Image credit: ©Getty Images / erlobrown

About the Author(s)
Franklin J. Parker, CFA

Franklin J. Parker, CFA, is founder and chief investment officer of Directional Advisors in Dallas. He is a CFA charterholder, international speaker, and author of numerous peer-reviewed papers and articles. In 2017, Parker was awarded the NAAIM Founder’s Award for Investment Research for his work on merging active investment management and goals-based investing. Though raised on the family cattle ranch in central Texas, Parker now lives in Dallas with his wife and three children.

9 thoughts on “Bernoulli’s Prisoner’s Dilemma: A Goals-Based Perspective”

  1. Jim Hamilton says:

    Total nonsense. Fair value or intrinsic value may not be precise and will change over time but it is the most important factor when assessing investment merit. Estimating intrinsic value is a complicated process, particularly when valuing intangible assets and risks, but it is preferable to the madness of crowds.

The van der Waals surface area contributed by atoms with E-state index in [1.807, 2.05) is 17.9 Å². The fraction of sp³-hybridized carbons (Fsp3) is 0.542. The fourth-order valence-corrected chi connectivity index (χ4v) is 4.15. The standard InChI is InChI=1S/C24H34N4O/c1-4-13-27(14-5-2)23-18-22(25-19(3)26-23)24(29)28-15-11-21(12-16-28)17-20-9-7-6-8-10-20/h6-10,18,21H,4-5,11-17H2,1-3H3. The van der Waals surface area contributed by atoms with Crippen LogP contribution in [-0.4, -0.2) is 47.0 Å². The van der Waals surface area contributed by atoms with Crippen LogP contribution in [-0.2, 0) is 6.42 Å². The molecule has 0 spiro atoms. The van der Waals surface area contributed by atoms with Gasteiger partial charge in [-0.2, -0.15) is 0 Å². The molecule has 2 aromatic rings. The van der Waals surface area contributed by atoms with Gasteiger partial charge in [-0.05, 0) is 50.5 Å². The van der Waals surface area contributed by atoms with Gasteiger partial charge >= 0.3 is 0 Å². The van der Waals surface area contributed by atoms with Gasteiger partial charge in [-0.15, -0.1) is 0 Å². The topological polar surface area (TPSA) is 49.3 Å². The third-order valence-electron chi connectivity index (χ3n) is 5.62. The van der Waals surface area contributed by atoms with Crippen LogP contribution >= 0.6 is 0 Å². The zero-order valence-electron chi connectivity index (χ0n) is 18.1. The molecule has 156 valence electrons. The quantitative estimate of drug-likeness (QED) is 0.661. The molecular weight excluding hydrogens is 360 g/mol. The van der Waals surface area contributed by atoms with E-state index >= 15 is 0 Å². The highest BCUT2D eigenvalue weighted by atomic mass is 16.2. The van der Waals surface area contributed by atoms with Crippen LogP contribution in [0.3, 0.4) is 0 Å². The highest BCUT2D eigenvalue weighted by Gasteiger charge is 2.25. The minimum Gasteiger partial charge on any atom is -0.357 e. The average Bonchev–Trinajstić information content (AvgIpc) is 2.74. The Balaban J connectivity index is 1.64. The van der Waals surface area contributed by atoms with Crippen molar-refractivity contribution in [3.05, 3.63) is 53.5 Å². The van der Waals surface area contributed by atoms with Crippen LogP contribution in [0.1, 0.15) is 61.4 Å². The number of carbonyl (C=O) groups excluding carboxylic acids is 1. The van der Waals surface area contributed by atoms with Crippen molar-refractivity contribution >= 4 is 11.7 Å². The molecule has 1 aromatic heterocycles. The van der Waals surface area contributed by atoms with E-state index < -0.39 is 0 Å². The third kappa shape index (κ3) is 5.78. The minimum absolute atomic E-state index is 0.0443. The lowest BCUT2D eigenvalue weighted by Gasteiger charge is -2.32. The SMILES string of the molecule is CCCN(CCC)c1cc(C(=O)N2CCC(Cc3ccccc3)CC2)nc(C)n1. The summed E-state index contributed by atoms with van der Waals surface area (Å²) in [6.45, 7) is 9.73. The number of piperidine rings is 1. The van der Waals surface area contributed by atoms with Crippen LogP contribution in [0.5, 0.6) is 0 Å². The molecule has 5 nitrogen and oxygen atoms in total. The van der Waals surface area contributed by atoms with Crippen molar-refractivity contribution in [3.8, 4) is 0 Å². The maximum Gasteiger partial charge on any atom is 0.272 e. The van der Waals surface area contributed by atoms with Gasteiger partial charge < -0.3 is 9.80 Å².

1. Bruno says:

      Not sure if you have actually read the article Jim.

      The main point is that the prices flutuate according to people’s analysis, and different people think differently, which makes price move, sometimes in unexpected ways.
      This is not the equivalent of “Crowds be mad”.
      And also does not negate the validity of value investing.

      Let’s say:

      Investor A is investing for the objective of maximizing return in 50 years – He wants the highest return possible, and probably does not care so much for volatility.
      Investor B is investing for maximizing the chance of reaching $10k for this mom’s surgery. If he has $5k right now and 2-year horizon, he needs high volatility. That’s a mathematical need.

      Both are rational. And both will price the same assets with different prices, because they want different things.

  2. Michel Charbonneau says: